The school district confirmed that the incident happened after the photo went viral.
“Pro-mask or anti-mask, I hope we can all agree that taping masks to children’s faces crosses the LINE,” said a Facebook post by North Penn Stronger Together. “This was not a joke for the child or the parents.”
The district issued a swift apology but refused to divulge the identity of the teacher in question.
The photo “taken in one of our classrooms last week and circulating on social media does not represent the universal values that the North Penn School District strives to instill in both our students and staff,” says the statement.
“After an immediate investigation, it was determined that while the incident was isolated and no malice was intended, the actions of the teacher were entirely inappropriate and unacceptable, no matter the context,” the statement read. “We understand that the act of taping a mask to a student’s face is concerning to many and apologize that it occurred.”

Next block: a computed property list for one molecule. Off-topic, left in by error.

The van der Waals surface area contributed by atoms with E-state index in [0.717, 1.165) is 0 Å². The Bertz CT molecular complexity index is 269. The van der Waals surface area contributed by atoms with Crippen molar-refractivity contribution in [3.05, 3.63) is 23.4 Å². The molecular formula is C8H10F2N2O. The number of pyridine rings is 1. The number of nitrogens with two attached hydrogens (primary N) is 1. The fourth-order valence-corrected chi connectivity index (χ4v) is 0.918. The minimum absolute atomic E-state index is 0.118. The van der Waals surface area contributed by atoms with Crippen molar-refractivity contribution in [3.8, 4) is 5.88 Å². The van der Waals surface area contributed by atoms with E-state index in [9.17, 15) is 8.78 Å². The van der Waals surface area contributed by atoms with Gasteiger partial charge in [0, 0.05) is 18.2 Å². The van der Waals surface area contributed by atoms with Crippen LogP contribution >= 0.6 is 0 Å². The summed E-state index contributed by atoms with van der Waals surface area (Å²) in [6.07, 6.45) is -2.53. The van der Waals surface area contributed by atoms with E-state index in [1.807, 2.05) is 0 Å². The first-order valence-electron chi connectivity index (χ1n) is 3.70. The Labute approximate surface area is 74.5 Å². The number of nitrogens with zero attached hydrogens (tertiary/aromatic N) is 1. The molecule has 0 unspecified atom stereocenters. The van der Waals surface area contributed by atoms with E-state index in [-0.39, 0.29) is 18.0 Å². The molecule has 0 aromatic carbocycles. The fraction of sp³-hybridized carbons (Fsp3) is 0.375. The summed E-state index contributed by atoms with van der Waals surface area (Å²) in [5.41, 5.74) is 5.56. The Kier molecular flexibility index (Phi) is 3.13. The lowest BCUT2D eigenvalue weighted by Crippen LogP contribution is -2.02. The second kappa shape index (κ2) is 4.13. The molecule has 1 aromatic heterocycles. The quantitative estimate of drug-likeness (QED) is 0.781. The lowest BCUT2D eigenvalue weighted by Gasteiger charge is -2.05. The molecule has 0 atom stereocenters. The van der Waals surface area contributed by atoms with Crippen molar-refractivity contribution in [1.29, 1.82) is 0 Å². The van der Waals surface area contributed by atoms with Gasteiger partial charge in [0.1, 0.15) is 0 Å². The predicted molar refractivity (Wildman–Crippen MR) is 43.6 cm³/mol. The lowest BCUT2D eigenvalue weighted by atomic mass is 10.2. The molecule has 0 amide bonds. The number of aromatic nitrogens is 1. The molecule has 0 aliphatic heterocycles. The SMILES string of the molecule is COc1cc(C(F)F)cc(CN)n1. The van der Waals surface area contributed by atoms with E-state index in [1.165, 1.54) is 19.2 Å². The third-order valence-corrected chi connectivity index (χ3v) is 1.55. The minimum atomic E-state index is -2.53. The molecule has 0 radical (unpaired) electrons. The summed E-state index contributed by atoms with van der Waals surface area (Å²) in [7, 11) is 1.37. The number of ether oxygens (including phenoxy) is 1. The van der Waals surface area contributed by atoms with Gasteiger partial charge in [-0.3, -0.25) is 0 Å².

Parents are demanding that the district take immediate disciplinary action against the teacher.
“State authorities have no right to require masks after the Pennsylvania Supreme Court overruled the governor’s school mask mandate, but some school districts were authorized to keep the mandate,” reports Sputnik.
This is by no means an isolated incident.
As we highlighted last October, teachers at a Colorado Springs middle school forced children to tape masks to their faces in what was described as an act of “child abuse.”
Children are also routinely forced to sit outside in the freezing cold for ‘snack and mask’ breaks.
Experts have warned that forcing children to wear face masks impairs learning and cognitive development.
As we previously highlighted, a study found that mean IQ scores of young children born during the pandemic have tumbled by as much as 22 points while verbal, motor, and cognitive performance have all suffered as a result of lockdown and mask mandates.
A UK government investigation found that the evidence for the efficacy of face masks stopping the spread of COVID-19 in schools is “not conclusive.”